The Fall of the Builder: IX
The rumours spread quickly in a city like Valaris. Everyone had heard of the Night of the Demons, everyone had heard of the gruesome executions of the Duke of Noxborough and the Nornish nobles, and everyone had heard the sinister tales of their executioner, the Grey Warlord.
The people called him the Crimson King, and Celia knew she shouldn’t put too much meaning into the moniker—but she couldn’t resist. In a way, it was terrifying—in another, it was thrilling.
Her brother, the Emperor, still didn’t care about the disturbances in the North. It wasn’t his concern, he said. On this, however, Celia and the Empress Dowager both agreed with one another. The Grey Ones did pose a great threat and it would be unwise to ignore it.
The reward for Sebastian Arlington had been spread to every corner of the empire, as well as to every Free City of Nornest. Ten thousand sovereigns and a piece of land in the Southern Reach was a most generous price for a Nornish noble, and people everywhere wanted the riches for themselves.
During the few weeks the reward had been publicly known, Celia and her brother had been presented by more than two dozen people claiming to have captured the Arlington heir. None had yet to present the real one.
Celia had met him once, many years prior, when her father was still alive. They were only children then, but Celia would never forget those eyes, gleaming like the silver moon. She was eager to see him again—not because of their brief friendship as children, but because of his intimate knowledge of the grey beasts.
The Empress Dowager was very stern when it came to the Grey Ones. She insisted upon calling them Kas and claimed that no one truly understood the dangers they were facing in having them on the same continent, even though they were a thousand miles away. After hearing all the stories from the sell-swords that were in Noxborough on the Night of the Demons, Celia was starting to believe the Empress Dowager.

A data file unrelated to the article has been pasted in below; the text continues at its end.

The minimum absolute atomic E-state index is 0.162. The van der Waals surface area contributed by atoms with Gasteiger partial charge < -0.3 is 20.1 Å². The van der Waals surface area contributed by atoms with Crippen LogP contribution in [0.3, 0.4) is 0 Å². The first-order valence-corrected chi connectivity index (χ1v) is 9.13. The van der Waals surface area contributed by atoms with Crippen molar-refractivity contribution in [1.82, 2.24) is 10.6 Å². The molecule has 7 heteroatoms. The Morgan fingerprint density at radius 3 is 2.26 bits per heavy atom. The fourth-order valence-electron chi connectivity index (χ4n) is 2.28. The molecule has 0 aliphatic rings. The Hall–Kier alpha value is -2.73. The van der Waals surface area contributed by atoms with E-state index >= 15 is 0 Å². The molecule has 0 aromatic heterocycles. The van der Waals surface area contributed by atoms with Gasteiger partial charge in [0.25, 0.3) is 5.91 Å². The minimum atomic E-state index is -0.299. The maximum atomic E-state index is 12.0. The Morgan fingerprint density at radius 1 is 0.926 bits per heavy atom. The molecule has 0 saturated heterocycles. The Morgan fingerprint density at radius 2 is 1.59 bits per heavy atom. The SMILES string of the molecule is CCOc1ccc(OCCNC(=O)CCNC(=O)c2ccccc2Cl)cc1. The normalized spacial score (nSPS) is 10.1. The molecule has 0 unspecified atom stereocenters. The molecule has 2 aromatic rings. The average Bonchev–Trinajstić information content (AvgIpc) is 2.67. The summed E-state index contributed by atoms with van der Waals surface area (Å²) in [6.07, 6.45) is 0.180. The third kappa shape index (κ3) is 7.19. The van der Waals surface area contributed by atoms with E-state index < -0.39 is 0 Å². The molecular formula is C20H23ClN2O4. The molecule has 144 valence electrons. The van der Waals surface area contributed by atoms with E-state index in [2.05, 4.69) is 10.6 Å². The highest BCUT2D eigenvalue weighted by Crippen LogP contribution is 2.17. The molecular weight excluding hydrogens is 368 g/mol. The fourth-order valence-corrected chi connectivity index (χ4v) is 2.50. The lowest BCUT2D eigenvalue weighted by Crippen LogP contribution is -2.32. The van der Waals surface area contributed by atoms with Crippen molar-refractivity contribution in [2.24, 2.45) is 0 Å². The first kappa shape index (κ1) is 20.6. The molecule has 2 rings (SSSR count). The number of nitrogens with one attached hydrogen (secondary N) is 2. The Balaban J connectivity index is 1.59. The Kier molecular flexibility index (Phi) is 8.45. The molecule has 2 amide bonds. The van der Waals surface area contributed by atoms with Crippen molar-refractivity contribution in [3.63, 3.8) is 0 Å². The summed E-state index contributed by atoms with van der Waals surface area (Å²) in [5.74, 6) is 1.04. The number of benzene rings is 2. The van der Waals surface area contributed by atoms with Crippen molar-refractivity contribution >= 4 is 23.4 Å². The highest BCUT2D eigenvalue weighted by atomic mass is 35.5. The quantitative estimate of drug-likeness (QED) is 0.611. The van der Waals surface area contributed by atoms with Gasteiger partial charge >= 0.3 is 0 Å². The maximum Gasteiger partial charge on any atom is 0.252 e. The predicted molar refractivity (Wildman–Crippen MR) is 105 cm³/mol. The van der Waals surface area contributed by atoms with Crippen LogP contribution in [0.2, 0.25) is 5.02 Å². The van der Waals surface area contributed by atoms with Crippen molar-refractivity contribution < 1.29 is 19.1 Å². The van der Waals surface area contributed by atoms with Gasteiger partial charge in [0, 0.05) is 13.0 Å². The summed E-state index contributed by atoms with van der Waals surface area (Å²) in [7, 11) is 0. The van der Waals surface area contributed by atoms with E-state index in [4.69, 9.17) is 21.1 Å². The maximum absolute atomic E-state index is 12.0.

One night during supper, the Empress Dowager handed her son a narrow piece of paper. The Emperor furrowed his brows, sighed, and skimmed through the text.
“What is this?” he asked.
“Can’t you read?” the Empress Dowager drawled.
Cereo rolled his eyes. “Mother, I am eating.”
The Empress Dowager sighed deeply. “That is a message from the North. More than a hundred Kas ships have been spotted in Winter Harbour.”
“This is no longer an invasion of Noxborough only, this is much—”
“Mother!” The Emperor seldom raised his voice, but now he bellowed as he glared at the Empress Dowager.
Knowing her place, the woman silenced—as did the rest of the party.
Cereo grunted deeply and leaned back in his chair. “I don’t want to speak of war when I’m eating.” After taking a rich sip of wine, he asked, “How come you’ve received such a message, and I haven’t?”
The Empress Dowager raised her brows in an arrogant grimace. “I have eyes everywhere.”
This, Cereo did not like. “So you have your own spies? Do I need to remind you that I am the Emperor here?”
Danaia glared at her son with fierce determination. “And do I need to remind you that I served as Empress of Illyria for over thirty years?”
Cereo glared back. “I know you did, Mother, but remind me again, how many wars did you have to prepare for? That’s right, none.”
The Empress Dowager slammed her cup onto the table. “I have firsthand experience when it comes to the Kas, never forget that, and they are not to be underestimated! A hundred Kas ships, that means that they have an army that will match ours, if not outnumber us. It would be foolish of us not to prepare for a coming war.”
“A hundred ships?” Cereo huffed. “That could be hearsay for all we know. I’ll believe it when I see it.”
“Trust me, you do not want to see a hundred Kas ships on that horizon,” Danaia muttered.
“They are all the way up in Noxborough, Mother!” Cereo sneered. “It’s been two months since Duke Arlington was executed. Why would they wait for an attack? Why would they give the other Free Cities time to rally their armies?”
“Because they have no armies!” the Empress Dowager barked. “There is nothing but farmers and pitchforks in Nornest, and the only real army they’ve ever had has been terrified already!”
“So why wait?” Cereo shrugged. “Why not attack when they know there is no resistance? Because they aren’t marching south!”
The Empress Dowager shook her head in disbelief. “Heed my warning—the Kas will come, sooner or later. They would never sail to any shore with such a large army solely to take one puny city. No, they have something grander in mind, you just wait. You’re being blind, my son. Open your eyes, before the Darkness comes for us all.”
Cereo squared his jaw tightly as he downed the wine he had in his glass. “Enough of this. Bard! Play me something! Outshine my mother’s flair for drama.”
From behind a corner, a man with a lute came strutting. Quickly, he started playing one of Cereo’s favourite ballads, and it marked the end of the conversation.